Pittsburgh has gained national attention as an economy that could benefit from American manufacturing of semiconductors, and this local startup wants to make ensure the materials industry can keep up with those advancements.
Heat dissipation tech startup Arieca announced this week that it closed a $6.5 million Series A round, led by Nissan Chemical Corporation and Pittsburgh-based 412 Venture Fund, with follow-on support from ROHM Co. Ltd., Monozukuri Venture Funds, Mountain State Capital, Innovation Works and Carnegie Mellon University.
Arieca was founded in 2018 as a spinout from CMU and specializes in the development of thermal interface materials based on its patented liquid metal embedded elastomer technology. It focuses on the opportunity to resolve heat transfer and dissipation problems in the semiconductor industry. One of the startup’s two main products, TIMbber, resolves some of this problem with an adaptable thermal interface material for high-power devices and semiconductors. Its other product, Thubber, is a thermally conductive rubber material that can dissipate heat for electronics that might be prone to overheating.
“The Series A funding will allow us to accelerate product development of our liquid metal based thermal interface materials for the applications as a TIM for high performance microprocessors i.e. Servers, PCs, and laptop CPUs and GPUs, as well high power semiconductor devices,” Arieca cofounder and CEO Navid Kazem said in an email to Technical.ly. “Additionally it will allow us to scale up manufacturing of our material to support high demands of semiconductor customers.”
Kazem added that the startup will maintain its Pittsburgh office and lab while also launching a Phoenix office to support employees in customer engagement and semiconductor application engineering. There are plans to eventually open a Japan office as well. Kazem said Arieca will be primarily hiring for roles on its technical team in the near future, including for polymer chemists, material scientists and process engineers.
In 2018, Arieca participated in local Innovation Works-run hardware accelerator AlphaLab Gearand obtained a Small Business Innovation and Research (SBIR) grant from NASA to develop versions of technology to operate in space. In 2019, it raised a seed round for an undisclosed amount, led by the Industrial Technology Investment Corporation.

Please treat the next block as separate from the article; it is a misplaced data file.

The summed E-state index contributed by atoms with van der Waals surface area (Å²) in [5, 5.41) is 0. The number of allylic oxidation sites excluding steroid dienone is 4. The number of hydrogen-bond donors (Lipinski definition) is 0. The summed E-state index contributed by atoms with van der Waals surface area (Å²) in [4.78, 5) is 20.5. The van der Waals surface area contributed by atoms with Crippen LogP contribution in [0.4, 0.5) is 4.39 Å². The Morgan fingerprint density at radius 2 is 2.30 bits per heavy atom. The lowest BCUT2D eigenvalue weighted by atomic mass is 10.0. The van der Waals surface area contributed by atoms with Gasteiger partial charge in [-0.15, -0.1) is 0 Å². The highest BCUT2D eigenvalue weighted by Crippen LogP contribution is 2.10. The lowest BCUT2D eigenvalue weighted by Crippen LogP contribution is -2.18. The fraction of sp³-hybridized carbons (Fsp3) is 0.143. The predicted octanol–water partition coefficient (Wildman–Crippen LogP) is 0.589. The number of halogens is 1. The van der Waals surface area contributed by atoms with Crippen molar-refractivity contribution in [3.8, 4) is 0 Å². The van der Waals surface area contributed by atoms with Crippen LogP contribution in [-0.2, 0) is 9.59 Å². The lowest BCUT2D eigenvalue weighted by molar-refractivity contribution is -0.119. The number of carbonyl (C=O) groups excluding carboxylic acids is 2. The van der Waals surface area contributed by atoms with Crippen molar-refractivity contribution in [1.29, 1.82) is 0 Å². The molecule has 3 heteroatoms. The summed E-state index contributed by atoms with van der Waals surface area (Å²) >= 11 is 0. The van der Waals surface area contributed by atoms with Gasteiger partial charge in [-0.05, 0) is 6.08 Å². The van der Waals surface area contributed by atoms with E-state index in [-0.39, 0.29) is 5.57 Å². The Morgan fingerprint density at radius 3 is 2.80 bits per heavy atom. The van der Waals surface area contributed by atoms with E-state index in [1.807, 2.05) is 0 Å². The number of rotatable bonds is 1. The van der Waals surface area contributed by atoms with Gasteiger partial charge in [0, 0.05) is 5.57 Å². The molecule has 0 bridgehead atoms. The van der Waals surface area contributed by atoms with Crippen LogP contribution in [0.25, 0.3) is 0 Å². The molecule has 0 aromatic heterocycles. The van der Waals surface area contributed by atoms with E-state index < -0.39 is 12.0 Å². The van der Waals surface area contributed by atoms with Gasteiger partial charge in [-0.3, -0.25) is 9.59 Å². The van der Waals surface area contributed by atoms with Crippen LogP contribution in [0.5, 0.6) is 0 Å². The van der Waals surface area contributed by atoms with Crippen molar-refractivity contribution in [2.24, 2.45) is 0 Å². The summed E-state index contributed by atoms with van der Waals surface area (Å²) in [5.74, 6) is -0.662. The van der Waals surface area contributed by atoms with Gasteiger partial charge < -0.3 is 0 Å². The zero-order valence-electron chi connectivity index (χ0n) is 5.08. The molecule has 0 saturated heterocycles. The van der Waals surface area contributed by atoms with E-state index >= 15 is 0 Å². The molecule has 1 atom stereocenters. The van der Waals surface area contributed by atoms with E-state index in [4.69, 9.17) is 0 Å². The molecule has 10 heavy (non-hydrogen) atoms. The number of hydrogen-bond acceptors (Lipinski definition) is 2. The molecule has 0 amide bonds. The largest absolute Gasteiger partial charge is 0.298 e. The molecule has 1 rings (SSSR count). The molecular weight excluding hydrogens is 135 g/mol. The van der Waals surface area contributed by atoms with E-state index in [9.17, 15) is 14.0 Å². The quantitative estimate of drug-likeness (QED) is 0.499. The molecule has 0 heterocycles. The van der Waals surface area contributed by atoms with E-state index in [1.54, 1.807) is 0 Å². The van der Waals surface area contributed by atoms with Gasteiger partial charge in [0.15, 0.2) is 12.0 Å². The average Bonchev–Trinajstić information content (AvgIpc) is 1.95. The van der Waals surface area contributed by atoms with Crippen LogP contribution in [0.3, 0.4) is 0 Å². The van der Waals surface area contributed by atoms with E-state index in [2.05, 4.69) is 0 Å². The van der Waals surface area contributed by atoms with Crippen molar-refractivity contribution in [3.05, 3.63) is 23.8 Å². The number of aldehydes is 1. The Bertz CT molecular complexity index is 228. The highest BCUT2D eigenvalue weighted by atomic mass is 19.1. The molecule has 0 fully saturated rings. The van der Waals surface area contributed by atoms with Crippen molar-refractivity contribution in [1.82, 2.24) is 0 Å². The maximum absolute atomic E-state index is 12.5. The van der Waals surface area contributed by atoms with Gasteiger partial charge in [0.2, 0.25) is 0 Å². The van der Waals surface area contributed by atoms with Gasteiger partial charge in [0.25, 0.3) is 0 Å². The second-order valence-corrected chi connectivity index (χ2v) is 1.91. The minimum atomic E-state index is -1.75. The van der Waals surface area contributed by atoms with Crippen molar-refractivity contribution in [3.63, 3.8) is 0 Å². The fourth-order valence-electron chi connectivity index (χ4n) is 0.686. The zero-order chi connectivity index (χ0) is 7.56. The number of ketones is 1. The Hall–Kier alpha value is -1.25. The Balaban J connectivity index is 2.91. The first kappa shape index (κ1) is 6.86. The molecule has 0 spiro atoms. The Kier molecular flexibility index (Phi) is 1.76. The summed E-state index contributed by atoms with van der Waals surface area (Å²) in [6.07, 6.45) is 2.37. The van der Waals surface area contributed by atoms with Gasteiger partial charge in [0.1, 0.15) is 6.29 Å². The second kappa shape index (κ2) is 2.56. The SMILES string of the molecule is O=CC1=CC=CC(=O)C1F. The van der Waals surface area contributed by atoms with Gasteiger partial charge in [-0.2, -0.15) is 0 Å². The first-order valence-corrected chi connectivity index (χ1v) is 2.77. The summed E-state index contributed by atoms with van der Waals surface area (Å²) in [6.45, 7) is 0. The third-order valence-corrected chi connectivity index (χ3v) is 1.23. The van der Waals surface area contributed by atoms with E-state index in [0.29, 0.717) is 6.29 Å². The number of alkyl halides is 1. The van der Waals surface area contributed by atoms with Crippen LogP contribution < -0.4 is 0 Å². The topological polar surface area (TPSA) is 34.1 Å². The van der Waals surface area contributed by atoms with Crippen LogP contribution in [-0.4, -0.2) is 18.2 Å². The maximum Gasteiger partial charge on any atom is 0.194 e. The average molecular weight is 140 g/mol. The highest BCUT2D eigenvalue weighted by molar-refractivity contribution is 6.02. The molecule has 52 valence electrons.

“The semiconductor industry is facing an acute heat problem. Further progress in manufacturing of microprocessors with node sizes of 7nm, 4nm and even lower sizes in the roadmap require an acceleration in packaging technologies to compensate for the ever-growing heat densities in the next generation of devices,” Kazem said in a statement. “We, at Arieca, are developing liquid metal-based TIMs to give the designer the performance of liquid metals with the ease of manufacturing of thermal greases.”
The funding announcement comes about one week after a Series A round closed for another CMU spinout, OtterTune, and is the latest funding news for Pittsburgh after a successful start to the year. Still, the second quarter of this year is not yet on pace with the success of the first, which marked a big comeback after paltry deal volumes for the city in 2021.
There’s hope that the venture activity of the first quarter will continue throughout the rest of the year, with recent announcements from a slew of local VC firms like Magarac Venture Partners and Black Tech Nation Ventures that they’ll be starting to invest in companies this year. And it’s clear that’s already started to happen, as 412 Venture Fund (one of those local VC firms) is a lead investors in this round for Arieca.
“We have followed Arieca’s progress since their formation and have been impressed by their progress attracting customers and partners in the semiconductor industry with a large market size,” 412 Venture Fund General Managing Partner Ilana Diamond said in a statement. “We are delighted to be partnering with a world class team to help them bring an innovative material solution to a growing market.”
As for why Kazem and his team have chosen to stay in Pittsburgh after starting to move past their early growth stage here, he said that the support network here has made it possible to keep taking the company to its next step.
“Pittsburgh is the home place of Arieca. Carnegie Mellon University and the entrepreneurship community (i.e. Innovation Works, local VCs and angel investors) have been instrumental in supporting the growth of Arieca through providing connections to customers and investors as well as giving access to early capital,” he wrote in an email. “We look forward to continuing our engagement with them moving forward, by getting support for attracting top talents to Arieca and connections to investors.”Sophie Burkholder is a 2021-2022 corps member for Report for America, an initiative of The Groundtruth Project that pairs young journalists with local newsrooms. This position is supported by the Heinz Endowments.
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